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Bug Check 0x77: KERNEL_STACK_INPAGE_ERROR

The KERNEL_STACK_INPAGE_ERROR bug check has a value of 0x00000077. This bug check indicates that the requested page of kernel data from the paging file could not be read into memory.

Important Info If You Have Received a STOP Code

bsod

If you received a blue screen error, or stop code, the computer has shut down abruptly to protect itself from data loss.

For information about how to recover from this error, see Resolving Blue Screen errors in Windows.

KERNEL_STACK_INPAGE_ERROR Parameters

The four parameters that listed in the message have two possible meanings.

If the first parameter is 0, 1, or 2, the parameters have the following meaning.

ParameterDescription

1

0: The page of kernel data was retrieved from page cache.

1: The page was retrieved from a disk.

2: The page was retrieved from a disk, the storage stack returned SUCCESS, but Status.Information is not equal to PAGE_SIZE.

2

The value that appears in the stack where the signature should be.

3

0

4

The address of the signature on the kernel stack

 

If the first parameter is any value other than 0, 1, or 2, the parameters have the following meaning.

ParameterDescription

1

The status code

2

The I/O status code

3

The page file number

4

The offset into page file

 

Cause

If the first parameter is 0 or 1, the stack signature in the kernel stack was not found. This error is probably caused by defective hardware, such as a RAM error.

If the first parameter is 2, the driver stack returned an inconsistent status for the read of the page. For example, the driver stack returned a success status even though it did not read the whole page.

If the first parameter is any value other than 0, 1, or 2, the value of the first parameter is an NTSTATUS error code that the driver stack returns after it tries to retrieve the page of kernel data. You can determine the exact cause of this error from the I/O status code (the second parameter). Some common status codes include the following:

  • 0xC000009A, or STATUS_INSUFFICIENT_RESOURCES, indicates a lack of nonpaged pool resources. This status code indicates a driver error in the storage stack. (The storage stack should always be able to retrieve this data, regardless of software resource availability.)

  • 0xC000009C, or STATUS_DEVICE_DATA_ERROR, indicates bad blocks (sectors) on the hard disk.

  • 0xC000009D, or STATUS_DEVICE_NOT_CONNECTED, indicates defective or loose cabling, termination, or that the controller does not see the hard disk drive.

  • 0xC000016A, or STATUS_DISK_OPERATION_FAILED, indicates bad blocks (sectors) on the hard disk.

  • 0xC0000185, or STATUS_IO_DEVICE_ERROR, indicates improper termination or defective cabling on SCSI devices or that two devices are trying to use the same IRQ.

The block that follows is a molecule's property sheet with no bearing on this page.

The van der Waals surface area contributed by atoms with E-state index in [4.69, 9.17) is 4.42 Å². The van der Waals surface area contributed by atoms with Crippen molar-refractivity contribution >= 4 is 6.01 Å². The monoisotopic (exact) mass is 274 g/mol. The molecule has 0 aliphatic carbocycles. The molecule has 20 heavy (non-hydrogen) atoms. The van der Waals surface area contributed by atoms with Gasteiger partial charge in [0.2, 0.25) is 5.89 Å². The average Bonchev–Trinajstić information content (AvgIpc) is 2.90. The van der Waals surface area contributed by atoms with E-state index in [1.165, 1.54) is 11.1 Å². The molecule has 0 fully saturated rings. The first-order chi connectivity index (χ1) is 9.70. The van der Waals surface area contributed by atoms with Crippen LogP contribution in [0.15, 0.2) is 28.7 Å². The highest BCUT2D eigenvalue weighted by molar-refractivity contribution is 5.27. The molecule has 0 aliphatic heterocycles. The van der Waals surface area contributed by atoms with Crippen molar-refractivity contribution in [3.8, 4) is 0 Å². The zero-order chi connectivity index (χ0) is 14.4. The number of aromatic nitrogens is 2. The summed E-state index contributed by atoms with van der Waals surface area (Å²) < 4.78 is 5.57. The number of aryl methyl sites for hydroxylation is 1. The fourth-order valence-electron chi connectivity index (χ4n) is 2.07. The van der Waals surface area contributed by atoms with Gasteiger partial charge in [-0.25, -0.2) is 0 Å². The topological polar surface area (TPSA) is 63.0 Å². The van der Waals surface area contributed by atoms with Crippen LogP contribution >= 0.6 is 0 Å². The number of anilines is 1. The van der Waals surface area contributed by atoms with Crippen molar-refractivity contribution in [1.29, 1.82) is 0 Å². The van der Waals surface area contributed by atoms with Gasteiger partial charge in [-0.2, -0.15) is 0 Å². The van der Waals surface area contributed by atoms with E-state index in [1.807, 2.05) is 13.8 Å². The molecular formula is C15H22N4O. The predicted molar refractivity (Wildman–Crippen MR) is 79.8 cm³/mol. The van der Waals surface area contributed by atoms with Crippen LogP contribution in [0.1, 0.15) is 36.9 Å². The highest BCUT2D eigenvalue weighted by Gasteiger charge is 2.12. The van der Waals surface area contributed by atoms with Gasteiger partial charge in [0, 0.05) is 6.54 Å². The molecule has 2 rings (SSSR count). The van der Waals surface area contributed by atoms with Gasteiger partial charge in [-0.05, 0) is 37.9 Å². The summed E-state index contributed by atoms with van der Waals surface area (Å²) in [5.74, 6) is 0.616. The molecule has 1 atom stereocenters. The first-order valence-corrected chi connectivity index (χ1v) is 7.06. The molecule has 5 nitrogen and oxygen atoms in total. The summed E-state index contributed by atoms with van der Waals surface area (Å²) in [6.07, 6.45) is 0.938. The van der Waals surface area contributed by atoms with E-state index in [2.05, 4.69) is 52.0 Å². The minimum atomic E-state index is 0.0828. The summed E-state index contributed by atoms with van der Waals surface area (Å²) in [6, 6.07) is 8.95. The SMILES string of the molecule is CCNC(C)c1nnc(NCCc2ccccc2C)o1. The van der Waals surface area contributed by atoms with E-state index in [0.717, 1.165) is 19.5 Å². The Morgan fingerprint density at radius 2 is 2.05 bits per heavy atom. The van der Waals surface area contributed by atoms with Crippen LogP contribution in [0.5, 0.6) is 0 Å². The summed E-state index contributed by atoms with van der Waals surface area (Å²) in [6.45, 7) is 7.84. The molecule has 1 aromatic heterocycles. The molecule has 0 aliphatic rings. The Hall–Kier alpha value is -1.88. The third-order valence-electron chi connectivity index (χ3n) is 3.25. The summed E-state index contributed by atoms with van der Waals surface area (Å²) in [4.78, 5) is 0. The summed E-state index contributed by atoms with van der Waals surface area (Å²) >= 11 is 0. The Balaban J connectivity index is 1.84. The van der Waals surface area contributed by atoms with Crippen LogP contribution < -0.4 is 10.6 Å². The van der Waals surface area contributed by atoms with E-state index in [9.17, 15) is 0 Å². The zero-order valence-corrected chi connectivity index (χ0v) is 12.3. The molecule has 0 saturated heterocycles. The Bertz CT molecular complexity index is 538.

These status codes are the most common ones that have specific causes. For more information about other possible status codes that might be returned, see the Ntstatus.h file in the Microsoft Windows Driver Kit (WDK).

A virus infection can also cause this bug check.

Resolution

Resolving a bad block problem: If you can restart the computer after the error, Autochk runs automatically and attempts to map the bad sector to prevent it from being used anymore.

If Autochk does not scan the hard disk for errors, you can manually start the disk scanner. Run Chkdsk /f /r on the system partition. You must restart the computer before the disk scan begins. If you cannot start the system because the error, use the Recovery Console and run Chkdsk /r.

Warning   If your system partition is formatted with the FAT file system, the long file names that the Windows operating system uses might be damaged if you use Scandisk or another MS-DOS-based hard disk tool to verify the integrity of your hard disk drive from MS-DOS. Always use the version of Chkdsk that matches your version of the Windows operating system.

Resolving a defective hardware problem: If the I/O status is 0xC0000185 and the paging file is on an SCSI disk, check the disk cabling and SCSI termination for problems.

Resolving a failing RAM problem: Run the hardware diagnostics that the system manufacturer supplies, especially the memory scanner. For more information about these procedures, see the owner's manual for your computer.

Check that all the adapter cards in the computer are properly seated. Use an ink eraser or an electrical contact treatment, available at electronics supply stores, to ensure adapter card contacts are clean.

Check the System Log in Event Viewer for additional error messages that might help identify the device that is causing the error. You can also disable memory caching of the BIOS to try to resolve this error.

Make sure that the latest Windows Service Pack is installed.

If the preceding steps fail to resolve the error, take the system motherboard to a repair facility for diagnostic testing. A crack, a scratched trace, or a defective component on the motherboard can cause this error.

Resolving a virus infection: Check your computer for viruses by using any up-to-date, commercial virus scanning software that examines the Master Boot Record of the hard disk. All Windows file systems can be infected by viruses.

See also

Bug Check 0x7A (KERNEL_DATA_INPAGE_ERROR)

 

 

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